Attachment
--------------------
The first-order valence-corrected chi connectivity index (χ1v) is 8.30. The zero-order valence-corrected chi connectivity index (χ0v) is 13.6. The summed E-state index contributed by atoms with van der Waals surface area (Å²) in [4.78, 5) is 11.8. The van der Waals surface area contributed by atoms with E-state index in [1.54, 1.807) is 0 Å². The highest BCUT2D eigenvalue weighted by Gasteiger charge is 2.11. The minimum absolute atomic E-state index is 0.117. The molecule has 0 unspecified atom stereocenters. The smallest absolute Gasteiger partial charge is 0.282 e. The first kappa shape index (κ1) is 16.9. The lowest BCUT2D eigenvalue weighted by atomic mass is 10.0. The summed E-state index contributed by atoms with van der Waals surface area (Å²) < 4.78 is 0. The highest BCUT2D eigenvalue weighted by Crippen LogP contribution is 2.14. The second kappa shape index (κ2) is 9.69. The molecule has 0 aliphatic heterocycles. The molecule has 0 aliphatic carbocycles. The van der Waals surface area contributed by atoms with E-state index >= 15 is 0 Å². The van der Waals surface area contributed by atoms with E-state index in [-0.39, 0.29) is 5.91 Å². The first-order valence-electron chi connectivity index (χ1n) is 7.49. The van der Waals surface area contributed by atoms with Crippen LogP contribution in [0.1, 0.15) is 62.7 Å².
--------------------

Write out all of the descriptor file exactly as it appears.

The first-order valence-corrected chi connectivity index (χ1v) is 8.30. The zero-order valence-corrected chi connectivity index (χ0v) is 13.6. The summed E-state index contributed by atoms with van der Waals surface area (Å²) in [4.78, 5) is 11.8. The van der Waals surface area contributed by atoms with E-state index in [1.54, 1.807) is 0 Å². The highest BCUT2D eigenvalue weighted by Gasteiger charge is 2.11. The minimum absolute atomic E-state index is 0.117. The molecule has 0 unspecified atom stereocenters. The smallest absolute Gasteiger partial charge is 0.282 e. The first kappa shape index (κ1) is 16.9. The lowest BCUT2D eigenvalue weighted by atomic mass is 10.0. The summed E-state index contributed by atoms with van der Waals surface area (Å²) < 4.78 is 0. The highest BCUT2D eigenvalue weighted by Crippen LogP contribution is 2.14. The second kappa shape index (κ2) is 9.69. The molecule has 0 aliphatic heterocycles. The molecule has 0 aliphatic carbocycles. The van der Waals surface area contributed by atoms with E-state index >= 15 is 0 Å². The van der Waals surface area contributed by atoms with E-state index in [-0.39, 0.29) is 5.91 Å². The first-order valence-electron chi connectivity index (χ1n) is 7.49. The van der Waals surface area contributed by atoms with Crippen LogP contribution in [0.1, 0.15) is 62.7 Å².